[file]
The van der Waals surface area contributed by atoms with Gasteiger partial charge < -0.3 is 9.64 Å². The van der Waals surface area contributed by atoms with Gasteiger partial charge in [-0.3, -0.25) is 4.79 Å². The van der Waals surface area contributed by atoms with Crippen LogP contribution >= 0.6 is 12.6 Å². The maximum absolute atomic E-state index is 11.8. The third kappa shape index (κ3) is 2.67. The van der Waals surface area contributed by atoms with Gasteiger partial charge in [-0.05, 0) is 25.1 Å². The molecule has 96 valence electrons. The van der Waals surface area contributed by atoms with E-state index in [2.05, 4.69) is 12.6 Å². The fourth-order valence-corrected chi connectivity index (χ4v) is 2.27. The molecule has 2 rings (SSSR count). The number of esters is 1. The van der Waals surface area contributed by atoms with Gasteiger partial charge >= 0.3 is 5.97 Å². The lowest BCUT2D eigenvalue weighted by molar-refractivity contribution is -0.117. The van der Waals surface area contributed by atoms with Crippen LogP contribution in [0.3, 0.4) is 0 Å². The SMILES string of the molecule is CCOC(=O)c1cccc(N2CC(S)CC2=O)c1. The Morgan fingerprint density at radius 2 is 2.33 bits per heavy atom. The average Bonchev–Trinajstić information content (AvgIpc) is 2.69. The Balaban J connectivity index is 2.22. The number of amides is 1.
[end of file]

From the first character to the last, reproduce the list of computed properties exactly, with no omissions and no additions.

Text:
The van der Waals surface area contributed by atoms with Gasteiger partial charge < -0.3 is 9.64 Å². The van der Waals surface area contributed by atoms with Gasteiger partial charge in [-0.3, -0.25) is 4.79 Å². The van der Waals surface area contributed by atoms with Crippen LogP contribution >= 0.6 is 12.6 Å². The maximum absolute atomic E-state index is 11.8. The third kappa shape index (κ3) is 2.67. The van der Waals surface area contributed by atoms with Gasteiger partial charge in [-0.05, 0) is 25.1 Å². The molecule has 96 valence electrons. The van der Waals surface area contributed by atoms with E-state index in [2.05, 4.69) is 12.6 Å². The fourth-order valence-corrected chi connectivity index (χ4v) is 2.27. The molecule has 2 rings (SSSR count). The number of esters is 1. The van der Waals surface area contributed by atoms with Gasteiger partial charge >= 0.3 is 5.97 Å². The lowest BCUT2D eigenvalue weighted by molar-refractivity contribution is -0.117. The van der Waals surface area contributed by atoms with Crippen LogP contribution in [0.3, 0.4) is 0 Å². The SMILES string of the molecule is CCOC(=O)c1cccc(N2CC(S)CC2=O)c1. The Morgan fingerprint density at radius 2 is 2.33 bits per heavy atom. The average Bonchev–Trinajstić information content (AvgIpc) is 2.69. The Balaban J connectivity index is 2.22. The number of amides is 1.